2020 was a record-setting year for global offshore wind investment

Global financial investment for offshore wind capacity set records in 2020, according to new research released last month. Data from the Renewables Consulting Group’s (RCG’s) Global Renewable Infrastructure Projects (GRIP) database shows that the total capacity financed for offshore wind last year reached 8,370 megawatts (MW) across the European, Americas and Asia Pacific (excl. China) regions, eclipsing the previous total of 6,438 MW financed in 2018. Global investment for offshore wind also set new highs last year as investment reached USD 30 billion, surpassing the previous high of USD 22 billion set in 2018.

“Global offshore wind continues its extraordinary growth,” explains Maxwell Clarke, an Associate in RCG’s market intelligence team. “Despite the pandemic, 2020 saw more offshore wind capacity financed than any year before. Across global markets, record capacity investments were not only seen in firm commitments to build projects, but also in capacity acquired through mergers and acquisitions.”

Several notable offshore wind projects, such as Dogger Bank A&B, the world’s largest offshore wind project, reached their final investment decisions (FID) in 2020. The FID – the point where major equipment orders are placed, and contracts executed for the engineering, procurement and construction stage – signifies that developers and owners/operators have made a firm commitment to move forward with the project.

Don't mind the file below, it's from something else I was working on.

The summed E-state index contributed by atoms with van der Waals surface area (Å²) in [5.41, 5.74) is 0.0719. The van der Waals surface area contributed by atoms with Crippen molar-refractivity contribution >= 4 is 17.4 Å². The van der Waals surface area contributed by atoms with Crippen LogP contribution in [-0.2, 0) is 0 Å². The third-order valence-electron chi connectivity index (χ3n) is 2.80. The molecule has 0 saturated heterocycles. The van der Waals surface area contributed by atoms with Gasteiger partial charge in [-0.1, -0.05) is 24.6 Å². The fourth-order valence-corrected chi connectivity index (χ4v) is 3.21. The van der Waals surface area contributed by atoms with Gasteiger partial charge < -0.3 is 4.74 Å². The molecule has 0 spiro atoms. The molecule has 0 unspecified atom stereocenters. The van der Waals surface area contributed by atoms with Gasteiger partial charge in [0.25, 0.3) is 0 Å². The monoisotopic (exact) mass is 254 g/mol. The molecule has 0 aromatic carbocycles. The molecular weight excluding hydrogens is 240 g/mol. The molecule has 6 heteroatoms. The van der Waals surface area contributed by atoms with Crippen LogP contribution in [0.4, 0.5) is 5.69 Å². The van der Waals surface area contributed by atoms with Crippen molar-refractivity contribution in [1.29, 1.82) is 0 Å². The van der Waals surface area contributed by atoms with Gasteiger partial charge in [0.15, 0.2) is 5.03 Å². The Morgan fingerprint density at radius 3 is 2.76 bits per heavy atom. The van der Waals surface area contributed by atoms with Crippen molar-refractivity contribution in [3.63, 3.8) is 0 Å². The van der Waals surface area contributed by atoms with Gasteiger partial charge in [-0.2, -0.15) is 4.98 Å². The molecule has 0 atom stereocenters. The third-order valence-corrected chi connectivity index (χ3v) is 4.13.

Route to market

Each country where offshore wind projects attained the FID milestone – the United Kingdom, France, Netherlands, Germany and Taiwan – utilized some type of framework agreement such as the UK’s contracts for differences or the feed-in-tariff model used in Taiwan and China.

“Our analysis demonstrates the importance of markets having a proper route-to-market to push offshore wind projects to completion” notes RCG’s Clarke. “The build out of commercial-scale offshore wind globally remains centered on markets with structured route to market mechanisms reducing investment risk.”

The UK saw more than 3,658 MW in capacity secure investment with 2,950 MW supported by the contracts for difference (CFD) mechanism. In the Netherlands, the centrally planned and developed Hollandse Kust Zuid and Hollandse Kust Noord sites were advanced through the subsidy-free tendering mechanism allocating a combined 2,299 MW in capacity.

In Taiwan, the Changfang and Xaido projects reached FID having signed power purchase agreements (PPAs) with an associated feed-in-tariff (FiT) as part of the Zonal Application planning process, allowing 589 MW to move to the pre-construction phase.

In France, the Saint Brieuc and Fecamp projects both reached FID after being awarded FiTs in 2018 (after revisions to the FiT rates previously awarded in 2012). In Germany, Innogy (as part of RWE Renewables) committed to the Kaskasi 2 project in April, after winning the second interim tender for offshore wind in Germany.

The UK led the way with both CfD subsidy secured and merchant supported projects from the third allocation round (AR3) in 2019 committing to firm investments. The Seagreen Alpha and Seagreen Bravo project, initially developed by SSE Renewables, notably reached FID in June with oil and gas major Total partnering them on the project. The CfD awarded for the Seagreen project covers 454 MW of the combined 1,140 MW site, or 39% of the combined capacity for site A and site B.